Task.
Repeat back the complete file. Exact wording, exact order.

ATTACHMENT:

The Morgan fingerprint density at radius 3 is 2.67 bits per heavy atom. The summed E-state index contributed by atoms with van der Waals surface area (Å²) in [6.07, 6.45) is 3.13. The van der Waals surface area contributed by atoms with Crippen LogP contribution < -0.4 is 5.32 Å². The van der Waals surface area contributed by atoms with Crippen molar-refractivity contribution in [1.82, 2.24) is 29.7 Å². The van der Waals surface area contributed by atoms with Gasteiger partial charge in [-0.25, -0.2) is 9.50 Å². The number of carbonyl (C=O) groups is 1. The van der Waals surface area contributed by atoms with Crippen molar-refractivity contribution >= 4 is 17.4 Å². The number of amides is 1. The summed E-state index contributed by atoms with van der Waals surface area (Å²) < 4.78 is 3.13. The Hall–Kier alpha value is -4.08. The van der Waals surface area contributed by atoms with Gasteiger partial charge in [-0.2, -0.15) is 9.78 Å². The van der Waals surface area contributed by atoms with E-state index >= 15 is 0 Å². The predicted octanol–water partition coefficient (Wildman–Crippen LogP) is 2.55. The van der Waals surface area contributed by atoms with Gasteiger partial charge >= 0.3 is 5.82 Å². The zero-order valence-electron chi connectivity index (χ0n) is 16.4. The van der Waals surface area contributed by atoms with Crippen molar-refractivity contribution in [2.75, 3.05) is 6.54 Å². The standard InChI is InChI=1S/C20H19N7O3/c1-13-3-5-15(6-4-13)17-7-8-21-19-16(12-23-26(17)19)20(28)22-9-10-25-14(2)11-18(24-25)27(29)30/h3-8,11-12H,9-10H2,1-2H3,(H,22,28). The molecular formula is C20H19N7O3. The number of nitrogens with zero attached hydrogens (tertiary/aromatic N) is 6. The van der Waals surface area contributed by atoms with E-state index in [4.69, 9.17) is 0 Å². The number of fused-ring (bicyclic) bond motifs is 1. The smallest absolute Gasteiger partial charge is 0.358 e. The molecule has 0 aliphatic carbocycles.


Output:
The Morgan fingerprint density at radius 3 is 2.67 bits per heavy atom. The summed E-state index contributed by atoms with van der Waals surface area (Å²) in [6.07, 6.45) is 3.13. The van der Waals surface area contributed by atoms with Crippen LogP contribution < -0.4 is 5.32 Å². The van der Waals surface area contributed by atoms with Crippen molar-refractivity contribution in [1.82, 2.24) is 29.7 Å². The van der Waals surface area contributed by atoms with Gasteiger partial charge in [-0.25, -0.2) is 9.50 Å². The number of carbonyl (C=O) groups is 1. The van der Waals surface area contributed by atoms with Crippen molar-refractivity contribution >= 4 is 17.4 Å². The number of amides is 1. The summed E-state index contributed by atoms with van der Waals surface area (Å²) < 4.78 is 3.13. The Hall–Kier alpha value is -4.08. The van der Waals surface area contributed by atoms with Gasteiger partial charge in [-0.2, -0.15) is 9.78 Å². The van der Waals surface area contributed by atoms with E-state index >= 15 is 0 Å². The predicted octanol–water partition coefficient (Wildman–Crippen LogP) is 2.55. The van der Waals surface area contributed by atoms with Gasteiger partial charge >= 0.3 is 5.82 Å². The zero-order valence-electron chi connectivity index (χ0n) is 16.4. The van der Waals surface area contributed by atoms with Crippen molar-refractivity contribution in [2.75, 3.05) is 6.54 Å². The standard InChI is InChI=1S/C20H19N7O3/c1-13-3-5-15(6-4-13)17-7-8-21-19-16(12-23-26(17)19)20(28)22-9-10-25-14(2)11-18(24-25)27(29)30/h3-8,11-12H,9-10H2,1-2H3,(H,22,28). The molecular formula is C20H19N7O3. The number of nitrogens with zero attached hydrogens (tertiary/aromatic N) is 6. The van der Waals surface area contributed by atoms with E-state index in [4.69, 9.17) is 0 Å². The number of fused-ring (bicyclic) bond motifs is 1. The smallest absolute Gasteiger partial charge is 0.358 e. The molecule has 0 aliphatic carbocycles.